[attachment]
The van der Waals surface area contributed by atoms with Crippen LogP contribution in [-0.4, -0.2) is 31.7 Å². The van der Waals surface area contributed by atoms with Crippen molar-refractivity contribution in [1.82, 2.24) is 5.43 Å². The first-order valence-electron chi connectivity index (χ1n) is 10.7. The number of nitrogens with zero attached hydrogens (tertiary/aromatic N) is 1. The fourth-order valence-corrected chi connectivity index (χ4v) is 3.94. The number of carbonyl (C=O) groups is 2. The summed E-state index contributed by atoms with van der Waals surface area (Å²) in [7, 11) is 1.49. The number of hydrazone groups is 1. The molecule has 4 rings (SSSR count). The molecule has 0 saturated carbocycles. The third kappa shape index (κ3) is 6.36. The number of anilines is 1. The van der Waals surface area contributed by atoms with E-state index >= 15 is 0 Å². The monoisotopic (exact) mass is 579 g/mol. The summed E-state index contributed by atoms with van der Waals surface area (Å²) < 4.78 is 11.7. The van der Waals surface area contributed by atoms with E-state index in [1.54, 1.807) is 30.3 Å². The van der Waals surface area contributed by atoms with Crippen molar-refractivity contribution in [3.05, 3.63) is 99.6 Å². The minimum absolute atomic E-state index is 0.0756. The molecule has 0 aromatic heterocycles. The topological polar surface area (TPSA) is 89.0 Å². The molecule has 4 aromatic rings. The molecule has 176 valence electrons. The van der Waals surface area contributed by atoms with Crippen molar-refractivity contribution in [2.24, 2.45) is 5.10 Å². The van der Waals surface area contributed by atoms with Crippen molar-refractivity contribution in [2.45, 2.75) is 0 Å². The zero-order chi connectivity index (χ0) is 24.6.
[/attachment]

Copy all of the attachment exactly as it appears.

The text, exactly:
The van der Waals surface area contributed by atoms with Crippen LogP contribution in [-0.4, -0.2) is 31.7 Å². The van der Waals surface area contributed by atoms with Crippen molar-refractivity contribution in [1.82, 2.24) is 5.43 Å². The first-order valence-electron chi connectivity index (χ1n) is 10.7. The number of nitrogens with zero attached hydrogens (tertiary/aromatic N) is 1. The fourth-order valence-corrected chi connectivity index (χ4v) is 3.94. The number of carbonyl (C=O) groups is 2. The summed E-state index contributed by atoms with van der Waals surface area (Å²) in [7, 11) is 1.49. The number of hydrazone groups is 1. The molecule has 4 rings (SSSR count). The molecule has 0 saturated carbocycles. The third kappa shape index (κ3) is 6.36. The number of anilines is 1. The van der Waals surface area contributed by atoms with E-state index >= 15 is 0 Å². The monoisotopic (exact) mass is 579 g/mol. The summed E-state index contributed by atoms with van der Waals surface area (Å²) < 4.78 is 11.7. The van der Waals surface area contributed by atoms with E-state index in [1.54, 1.807) is 30.3 Å². The van der Waals surface area contributed by atoms with Crippen molar-refractivity contribution in [3.05, 3.63) is 99.6 Å². The minimum absolute atomic E-state index is 0.0756. The molecule has 0 aromatic heterocycles. The topological polar surface area (TPSA) is 89.0 Å². The molecule has 4 aromatic rings. The molecule has 176 valence electrons. The van der Waals surface area contributed by atoms with Crippen molar-refractivity contribution in [2.24, 2.45) is 5.10 Å². The van der Waals surface area contributed by atoms with Crippen molar-refractivity contribution in [2.45, 2.75) is 0 Å². The zero-order chi connectivity index (χ0) is 24.6.